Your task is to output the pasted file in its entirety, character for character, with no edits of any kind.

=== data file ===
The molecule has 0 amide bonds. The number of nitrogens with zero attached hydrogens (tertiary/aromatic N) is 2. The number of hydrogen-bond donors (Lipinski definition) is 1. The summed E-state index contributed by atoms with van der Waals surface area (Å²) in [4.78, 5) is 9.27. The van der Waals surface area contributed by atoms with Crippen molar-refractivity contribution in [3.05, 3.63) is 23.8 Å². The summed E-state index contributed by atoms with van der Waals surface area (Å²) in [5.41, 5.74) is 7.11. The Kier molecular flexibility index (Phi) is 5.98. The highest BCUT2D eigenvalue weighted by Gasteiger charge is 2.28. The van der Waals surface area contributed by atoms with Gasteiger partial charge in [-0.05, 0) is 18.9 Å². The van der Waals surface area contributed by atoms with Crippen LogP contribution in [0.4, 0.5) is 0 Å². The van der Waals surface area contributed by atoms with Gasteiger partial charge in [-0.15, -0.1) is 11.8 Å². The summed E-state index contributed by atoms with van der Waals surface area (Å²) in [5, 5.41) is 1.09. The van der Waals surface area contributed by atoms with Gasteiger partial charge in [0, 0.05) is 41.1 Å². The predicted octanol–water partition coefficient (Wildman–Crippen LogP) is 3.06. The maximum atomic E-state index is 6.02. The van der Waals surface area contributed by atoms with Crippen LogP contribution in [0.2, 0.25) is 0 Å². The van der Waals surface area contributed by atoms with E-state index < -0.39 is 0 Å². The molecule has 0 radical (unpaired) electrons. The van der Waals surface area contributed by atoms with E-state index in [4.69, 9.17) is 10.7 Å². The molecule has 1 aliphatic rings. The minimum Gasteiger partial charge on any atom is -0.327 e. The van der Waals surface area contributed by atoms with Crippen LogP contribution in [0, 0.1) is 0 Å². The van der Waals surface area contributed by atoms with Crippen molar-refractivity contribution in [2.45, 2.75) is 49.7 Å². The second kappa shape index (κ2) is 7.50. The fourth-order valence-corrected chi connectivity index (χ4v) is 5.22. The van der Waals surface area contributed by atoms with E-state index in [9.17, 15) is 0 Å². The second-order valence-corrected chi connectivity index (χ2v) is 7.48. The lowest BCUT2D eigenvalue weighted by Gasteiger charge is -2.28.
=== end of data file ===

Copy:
The molecule has 0 amide bonds. The number of nitrogens with zero attached hydrogens (tertiary/aromatic N) is 2. The number of hydrogen-bond donors (Lipinski definition) is 1. The summed E-state index contributed by atoms with van der Waals surface area (Å²) in [4.78, 5) is 9.27. The van der Waals surface area contributed by atoms with Crippen molar-refractivity contribution in [3.05, 3.63) is 23.8 Å². The summed E-state index contributed by atoms with van der Waals surface area (Å²) in [5.41, 5.74) is 7.11. The Kier molecular flexibility index (Phi) is 5.98. The highest BCUT2D eigenvalue weighted by Gasteiger charge is 2.28. The van der Waals surface area contributed by atoms with Gasteiger partial charge in [-0.05, 0) is 18.9 Å². The van der Waals surface area contributed by atoms with Crippen LogP contribution in [0.4, 0.5) is 0 Å². The van der Waals surface area contributed by atoms with Gasteiger partial charge in [-0.15, -0.1) is 11.8 Å². The summed E-state index contributed by atoms with van der Waals surface area (Å²) in [5, 5.41) is 1.09. The van der Waals surface area contributed by atoms with Gasteiger partial charge in [0, 0.05) is 41.1 Å². The predicted octanol–water partition coefficient (Wildman–Crippen LogP) is 3.06. The maximum atomic E-state index is 6.02. The van der Waals surface area contributed by atoms with Crippen LogP contribution in [0.2, 0.25) is 0 Å². The van der Waals surface area contributed by atoms with E-state index < -0.39 is 0 Å². The molecule has 0 radical (unpaired) electrons. The van der Waals surface area contributed by atoms with E-state index in [4.69, 9.17) is 10.7 Å². The molecule has 1 aliphatic rings. The minimum Gasteiger partial charge on any atom is -0.327 e. The van der Waals surface area contributed by atoms with Crippen LogP contribution in [0, 0.1) is 0 Å². The van der Waals surface area contributed by atoms with Crippen molar-refractivity contribution in [2.45, 2.75) is 49.7 Å². The second kappa shape index (κ2) is 7.50. The fourth-order valence-corrected chi connectivity index (χ4v) is 5.22. The van der Waals surface area contributed by atoms with E-state index in [9.17, 15) is 0 Å². The second-order valence-corrected chi connectivity index (χ2v) is 7.48. The lowest BCUT2D eigenvalue weighted by Gasteiger charge is -2.28.